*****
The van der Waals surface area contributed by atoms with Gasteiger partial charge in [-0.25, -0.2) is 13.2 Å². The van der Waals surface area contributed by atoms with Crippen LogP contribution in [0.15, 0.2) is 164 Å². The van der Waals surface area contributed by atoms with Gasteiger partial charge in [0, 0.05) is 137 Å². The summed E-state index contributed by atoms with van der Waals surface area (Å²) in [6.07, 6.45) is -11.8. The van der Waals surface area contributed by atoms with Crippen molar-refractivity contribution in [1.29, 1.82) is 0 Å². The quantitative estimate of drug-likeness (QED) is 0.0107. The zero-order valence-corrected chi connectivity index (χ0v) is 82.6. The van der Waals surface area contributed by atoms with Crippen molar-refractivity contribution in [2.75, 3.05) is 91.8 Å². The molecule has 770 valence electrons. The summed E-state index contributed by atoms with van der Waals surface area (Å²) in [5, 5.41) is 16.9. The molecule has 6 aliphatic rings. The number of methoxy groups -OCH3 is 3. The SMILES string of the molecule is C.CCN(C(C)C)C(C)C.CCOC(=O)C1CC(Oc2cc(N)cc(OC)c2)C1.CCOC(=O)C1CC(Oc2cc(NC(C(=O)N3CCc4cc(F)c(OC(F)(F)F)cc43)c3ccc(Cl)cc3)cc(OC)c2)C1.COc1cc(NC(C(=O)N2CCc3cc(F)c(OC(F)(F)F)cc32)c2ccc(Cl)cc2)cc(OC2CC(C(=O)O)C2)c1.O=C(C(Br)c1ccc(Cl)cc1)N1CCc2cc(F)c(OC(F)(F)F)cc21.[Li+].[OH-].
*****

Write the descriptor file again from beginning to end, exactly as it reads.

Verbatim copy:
The van der Waals surface area contributed by atoms with Gasteiger partial charge in [-0.25, -0.2) is 13.2 Å². The van der Waals surface area contributed by atoms with Crippen LogP contribution in [0.15, 0.2) is 164 Å². The van der Waals surface area contributed by atoms with Gasteiger partial charge in [0, 0.05) is 137 Å². The summed E-state index contributed by atoms with van der Waals surface area (Å²) in [6.07, 6.45) is -11.8. The van der Waals surface area contributed by atoms with Crippen molar-refractivity contribution in [1.29, 1.82) is 0 Å². The quantitative estimate of drug-likeness (QED) is 0.0107. The zero-order valence-corrected chi connectivity index (χ0v) is 82.6. The van der Waals surface area contributed by atoms with Crippen molar-refractivity contribution in [2.75, 3.05) is 91.8 Å². The molecule has 770 valence electrons. The summed E-state index contributed by atoms with van der Waals surface area (Å²) in [5, 5.41) is 16.9. The molecule has 6 aliphatic rings. The number of methoxy groups -OCH3 is 3. The SMILES string of the molecule is C.CCN(C(C)C)C(C)C.CCOC(=O)C1CC(Oc2cc(N)cc(OC)c2)C1.CCOC(=O)C1CC(Oc2cc(NC(C(=O)N3CCc4cc(F)c(OC(F)(F)F)cc43)c3ccc(Cl)cc3)cc(OC)c2)C1.COc1cc(NC(C(=O)N2CCc3cc(F)c(OC(F)(F)F)cc32)c2ccc(Cl)cc2)cc(OC2CC(C(=O)O)C2)c1.O=C(C(Br)c1ccc(Cl)cc1)N1CCc2cc(F)c(OC(F)(F)F)cc21.[Li+].[OH-].